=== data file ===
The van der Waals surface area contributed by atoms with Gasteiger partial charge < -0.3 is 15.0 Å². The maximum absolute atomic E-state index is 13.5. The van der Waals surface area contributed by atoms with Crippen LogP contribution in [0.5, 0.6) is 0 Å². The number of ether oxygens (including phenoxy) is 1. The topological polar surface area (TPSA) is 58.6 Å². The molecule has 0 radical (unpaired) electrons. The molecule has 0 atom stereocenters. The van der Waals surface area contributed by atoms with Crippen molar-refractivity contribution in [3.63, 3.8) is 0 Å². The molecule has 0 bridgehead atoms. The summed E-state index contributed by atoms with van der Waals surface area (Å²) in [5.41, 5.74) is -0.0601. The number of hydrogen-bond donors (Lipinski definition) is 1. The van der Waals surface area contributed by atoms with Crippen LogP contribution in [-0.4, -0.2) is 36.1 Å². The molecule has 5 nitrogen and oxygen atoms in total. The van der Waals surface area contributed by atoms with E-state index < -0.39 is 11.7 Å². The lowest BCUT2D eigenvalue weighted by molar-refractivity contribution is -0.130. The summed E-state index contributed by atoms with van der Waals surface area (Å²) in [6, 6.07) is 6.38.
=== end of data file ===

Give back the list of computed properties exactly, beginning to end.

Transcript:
The van der Waals surface area contributed by atoms with Gasteiger partial charge < -0.3 is 15.0 Å². The maximum absolute atomic E-state index is 13.5. The van der Waals surface area contributed by atoms with Crippen LogP contribution in [0.5, 0.6) is 0 Å². The number of ether oxygens (including phenoxy) is 1. The topological polar surface area (TPSA) is 58.6 Å². The molecule has 0 radical (unpaired) electrons. The molecule has 0 atom stereocenters. The van der Waals surface area contributed by atoms with Crippen molar-refractivity contribution in [3.63, 3.8) is 0 Å². The molecule has 0 bridgehead atoms. The summed E-state index contributed by atoms with van der Waals surface area (Å²) in [5.41, 5.74) is -0.0601. The number of hydrogen-bond donors (Lipinski definition) is 1. The van der Waals surface area contributed by atoms with Crippen LogP contribution in [-0.4, -0.2) is 36.1 Å². The molecule has 5 nitrogen and oxygen atoms in total. The van der Waals surface area contributed by atoms with E-state index < -0.39 is 11.7 Å². The lowest BCUT2D eigenvalue weighted by molar-refractivity contribution is -0.130. The summed E-state index contributed by atoms with van der Waals surface area (Å²) in [6, 6.07) is 6.38.